How we refer to 'the season' is changing

December 15, 2003

Dear Editor:

By all indications, the season is changing.

It is not difficult to observe that there is less warmth in the rays of the sun, and the north wind is getting a little colder. The days are noticeably shorter, and the nights are longer. Nevertheless, there is a festive spirit in the air. Some business establishments and many homes are beautifully decorated. Sparkling lights, bright colors, evergreen garlands, seasonal music, and a multitude of decorative items prominently displayed remind us that the "Christmas Season" is approaching.

Maybe that statement should be radically restated so that it reflects the secular spirit of the time. Politically correct language, more acceptable to the secularists in our midst, would indicate that the "Holiday Season" is approaching. The secularists insist that, in a pluralistic society, all religious references be eliminated lest someone be offended by them.

The secularization of society is evident, and a portion of our culture reflects this secular spirit. Some business establishments have begun to instruct employees to refrain from using "Merry Christmas" as a greeting. Instead, they are to use "Happy Holidays" when they greet customers. Then, in some public schools, Christmas programs are no longer permitted, and programs that celebrate the beginning of winter are promoted. In one school system in Georgia, the school calender had to be amended, and "Christmas break" was replaced with "Winter break." Many of the cards that will be sent during the season will reflect this change in attitude as winter scenes and symbols replace the traditional scenes and symbols of Christmas.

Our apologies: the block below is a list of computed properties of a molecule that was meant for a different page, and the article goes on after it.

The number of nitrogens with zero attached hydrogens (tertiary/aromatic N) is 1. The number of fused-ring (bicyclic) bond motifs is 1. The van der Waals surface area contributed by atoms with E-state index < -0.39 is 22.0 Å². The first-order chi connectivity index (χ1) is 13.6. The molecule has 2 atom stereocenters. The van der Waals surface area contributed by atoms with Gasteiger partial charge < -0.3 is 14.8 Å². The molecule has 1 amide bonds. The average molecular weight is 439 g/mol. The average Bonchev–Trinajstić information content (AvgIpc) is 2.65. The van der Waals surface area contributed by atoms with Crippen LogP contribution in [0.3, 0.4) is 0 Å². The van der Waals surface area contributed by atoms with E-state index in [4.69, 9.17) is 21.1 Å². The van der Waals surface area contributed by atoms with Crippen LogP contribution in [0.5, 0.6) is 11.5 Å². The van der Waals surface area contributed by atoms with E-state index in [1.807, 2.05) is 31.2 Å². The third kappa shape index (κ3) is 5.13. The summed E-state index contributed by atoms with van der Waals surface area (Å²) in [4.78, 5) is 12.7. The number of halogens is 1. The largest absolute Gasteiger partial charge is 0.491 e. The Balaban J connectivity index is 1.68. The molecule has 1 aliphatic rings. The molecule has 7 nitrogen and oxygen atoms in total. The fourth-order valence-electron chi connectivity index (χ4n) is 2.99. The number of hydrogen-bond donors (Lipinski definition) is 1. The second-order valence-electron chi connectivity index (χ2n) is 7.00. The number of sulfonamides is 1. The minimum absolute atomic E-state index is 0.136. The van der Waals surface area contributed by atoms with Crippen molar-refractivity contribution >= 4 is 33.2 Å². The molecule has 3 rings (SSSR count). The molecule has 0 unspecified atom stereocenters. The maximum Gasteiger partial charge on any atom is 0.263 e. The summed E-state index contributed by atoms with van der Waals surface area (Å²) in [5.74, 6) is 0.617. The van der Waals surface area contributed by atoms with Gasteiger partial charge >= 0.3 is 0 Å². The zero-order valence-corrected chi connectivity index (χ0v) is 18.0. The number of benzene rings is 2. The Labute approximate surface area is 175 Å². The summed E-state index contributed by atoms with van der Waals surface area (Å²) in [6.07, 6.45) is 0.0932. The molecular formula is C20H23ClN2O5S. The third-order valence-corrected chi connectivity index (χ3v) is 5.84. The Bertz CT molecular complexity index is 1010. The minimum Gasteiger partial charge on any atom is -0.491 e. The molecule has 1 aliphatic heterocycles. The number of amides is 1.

The season is changing. Indeed, political correctness, at work in our society to produce change, has brought us a long way in a short time. As it continues to work to produce a secular society, how long will it be until all references to Christmas are eliminated from the public sector of society?

Then, in a pluralistic society, everyone can celebrate the arrival of the winter solstice without a religious emphasis that might be offensive to someone.

Howard Coop


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